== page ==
"I decided to stop being depressed about who I was," recalls McCarthy, who was a frontrunner for Tip O'Neill's vacated 8th Congressional District seat before Joe Kennedy entered the race in 1985. "I decided I best not just be a private homosexual, but be part of the revolution. I caught the wave and I'm still riding it. Eleanor Roosevelt had a line she borrowed from The Christophers: 'It's better to light one candle than to curse the darkness'. Lawyers are very good at that, because they work one case at a time. That's kind of been the theme of my life."
McCarthy, a recovering alcoholic since 1971, insists lawyers are the lynchpin in how wholeheartedly a society embraces progressivism. He's seen mores and misconceptions change. He believes lawyers and laws are a big reason why.
"The argument of the Southern whites who opposed the civil rights legislation of the 1960s was that laws don't change people's hearts," explains McCarthy. "Well, laws do, over time, modify people's behavior as a culture changes. Once people get beyond their hatred, they begin to act appropriately."
Though he's inarguably an equal-opportunity philanthropist, McCarthy holds the gay and lesbian human rights agenda particularly near and dear. He's thrilled with American progress in that venue, particularly in Massachusetts. McCarthy points out that former Republican President Gerald Ford recently offered his public support for same-sex benefits at the federal level. He notes that more than 180 publicly funded gay-straight alliances convene in Massachusetts' public high schools. Not just in such "usual-suspects" communities as Brookline, Newton and Lexington, but in districts like Quincy, Canton and Whitman.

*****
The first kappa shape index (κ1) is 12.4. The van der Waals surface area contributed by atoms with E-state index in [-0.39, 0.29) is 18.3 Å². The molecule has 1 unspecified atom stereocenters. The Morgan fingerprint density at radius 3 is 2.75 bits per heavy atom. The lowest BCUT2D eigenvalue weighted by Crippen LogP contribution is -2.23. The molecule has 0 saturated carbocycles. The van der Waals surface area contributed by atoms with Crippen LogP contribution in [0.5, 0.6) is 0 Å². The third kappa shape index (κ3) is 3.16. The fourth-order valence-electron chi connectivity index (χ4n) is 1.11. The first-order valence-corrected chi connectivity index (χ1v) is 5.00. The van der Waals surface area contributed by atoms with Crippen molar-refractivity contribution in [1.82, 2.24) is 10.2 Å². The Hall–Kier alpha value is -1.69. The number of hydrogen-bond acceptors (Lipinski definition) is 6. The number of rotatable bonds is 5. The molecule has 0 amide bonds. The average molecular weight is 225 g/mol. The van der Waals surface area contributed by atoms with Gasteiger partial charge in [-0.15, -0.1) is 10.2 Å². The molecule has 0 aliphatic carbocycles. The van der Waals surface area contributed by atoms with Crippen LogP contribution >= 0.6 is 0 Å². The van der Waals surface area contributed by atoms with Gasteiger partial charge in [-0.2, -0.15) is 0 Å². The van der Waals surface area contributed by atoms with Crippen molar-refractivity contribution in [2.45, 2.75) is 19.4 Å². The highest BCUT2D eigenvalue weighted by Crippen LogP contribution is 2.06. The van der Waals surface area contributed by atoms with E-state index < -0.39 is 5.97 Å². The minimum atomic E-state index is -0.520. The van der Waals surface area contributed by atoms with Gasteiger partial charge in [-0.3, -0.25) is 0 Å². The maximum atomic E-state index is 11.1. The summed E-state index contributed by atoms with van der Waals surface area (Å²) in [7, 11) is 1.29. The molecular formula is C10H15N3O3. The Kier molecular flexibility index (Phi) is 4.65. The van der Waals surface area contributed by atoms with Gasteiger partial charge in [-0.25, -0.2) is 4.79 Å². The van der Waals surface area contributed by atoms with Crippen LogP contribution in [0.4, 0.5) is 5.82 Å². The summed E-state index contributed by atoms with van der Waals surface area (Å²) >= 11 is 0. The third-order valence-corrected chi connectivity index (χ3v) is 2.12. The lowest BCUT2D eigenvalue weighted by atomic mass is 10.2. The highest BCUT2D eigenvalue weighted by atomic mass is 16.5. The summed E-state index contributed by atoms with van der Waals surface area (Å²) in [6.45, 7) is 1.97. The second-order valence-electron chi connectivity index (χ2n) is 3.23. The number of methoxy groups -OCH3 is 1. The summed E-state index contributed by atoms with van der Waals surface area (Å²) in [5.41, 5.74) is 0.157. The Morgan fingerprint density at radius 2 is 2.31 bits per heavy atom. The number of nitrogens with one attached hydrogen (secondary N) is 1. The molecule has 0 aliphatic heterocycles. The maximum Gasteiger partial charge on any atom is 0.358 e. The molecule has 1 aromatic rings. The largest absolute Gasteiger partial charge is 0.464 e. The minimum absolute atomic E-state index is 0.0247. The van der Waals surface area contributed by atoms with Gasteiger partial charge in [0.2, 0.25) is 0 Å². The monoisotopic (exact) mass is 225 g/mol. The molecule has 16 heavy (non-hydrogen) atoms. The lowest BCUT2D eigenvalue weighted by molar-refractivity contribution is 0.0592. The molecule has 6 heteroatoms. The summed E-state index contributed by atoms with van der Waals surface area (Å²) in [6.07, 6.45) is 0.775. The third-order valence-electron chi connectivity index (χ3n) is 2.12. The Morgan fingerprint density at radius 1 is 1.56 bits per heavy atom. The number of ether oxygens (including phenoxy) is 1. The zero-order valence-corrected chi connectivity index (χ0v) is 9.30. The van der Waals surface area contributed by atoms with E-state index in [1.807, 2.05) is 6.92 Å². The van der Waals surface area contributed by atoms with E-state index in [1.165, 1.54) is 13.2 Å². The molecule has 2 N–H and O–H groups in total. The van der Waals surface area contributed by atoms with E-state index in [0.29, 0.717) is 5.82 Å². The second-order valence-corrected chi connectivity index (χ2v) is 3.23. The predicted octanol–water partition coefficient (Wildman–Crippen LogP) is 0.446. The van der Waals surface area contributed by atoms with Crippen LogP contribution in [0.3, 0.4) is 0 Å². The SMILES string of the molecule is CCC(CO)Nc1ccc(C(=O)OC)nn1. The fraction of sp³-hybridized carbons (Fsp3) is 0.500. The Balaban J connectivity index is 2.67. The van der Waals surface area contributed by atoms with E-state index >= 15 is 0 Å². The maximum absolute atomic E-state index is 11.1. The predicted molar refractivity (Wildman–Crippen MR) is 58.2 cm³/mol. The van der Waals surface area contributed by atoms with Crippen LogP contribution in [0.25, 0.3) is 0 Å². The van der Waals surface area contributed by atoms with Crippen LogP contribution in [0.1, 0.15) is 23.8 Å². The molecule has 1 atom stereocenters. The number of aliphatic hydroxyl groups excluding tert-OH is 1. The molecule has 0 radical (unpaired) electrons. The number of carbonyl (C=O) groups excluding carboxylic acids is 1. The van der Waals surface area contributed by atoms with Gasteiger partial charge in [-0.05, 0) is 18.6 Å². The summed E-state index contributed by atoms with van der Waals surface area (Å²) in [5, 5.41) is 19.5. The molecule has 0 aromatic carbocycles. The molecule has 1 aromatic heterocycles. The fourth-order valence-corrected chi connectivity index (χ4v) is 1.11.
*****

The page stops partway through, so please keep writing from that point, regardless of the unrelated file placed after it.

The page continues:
"Massachusetts has become such a bastion of social liberalism that there is enormous public support to reach out to gay and lesbian youth and other young people who are at risk for suicide," says McCarthy, who notes the governor's advisory commission will celebrate its 10th anniversary early next year. "We're getting there. Obviously, we don't care who reaches out for help. There are a lot of straight members in these gay-straight alliances. Some are kids who are just different. Some are jocks. The world is changing and teenagers get this issue."
"I'm hard-pressed to think of anyone who's participated as long and as consistently as Vin has at the level he has," says attorney Chris Ferguson, program director of Gay and Lesbian Youth Health at the Massachusetts Department of Public Health. "To do it the way he's done it is amazing. He's a stalwart of the gay and lesbian community."
Predictably, McCarthy remains passionately articulate about how much more change is necessary and how to affect it.
"We're talking about saving kids lives, we're talking about human rights," says McCarthy, "Three of the heroes of Sept. 11 - Father Mychal Judge, (United Airlines Flight 93 Pennsylvania victim) Mark Bingham and the first officer (David Charlebois) of American Airlines Flight 77 that went into the Pentagon - were openly gay. But people and kids just like them are discriminated against every day. This stuff has to stop and lawyers have to help. Lawyers need to raise the issue and raise the awareness. I think individual lawyers in their communities can speak out more. Teachers and principals are oftentimes afraid to speak out on the issues.
"It's important for attorneys to be visible at the school committee level and in the PTA to make sure there's a climate of safety," he adds. "Teachers and principals need to get the message that this is 2001 and that the time has come to make sure kids don't get brutalized. Lawyers need to deliver that message. Lawyers should be as outspoken on this human rights issue as they are on any other."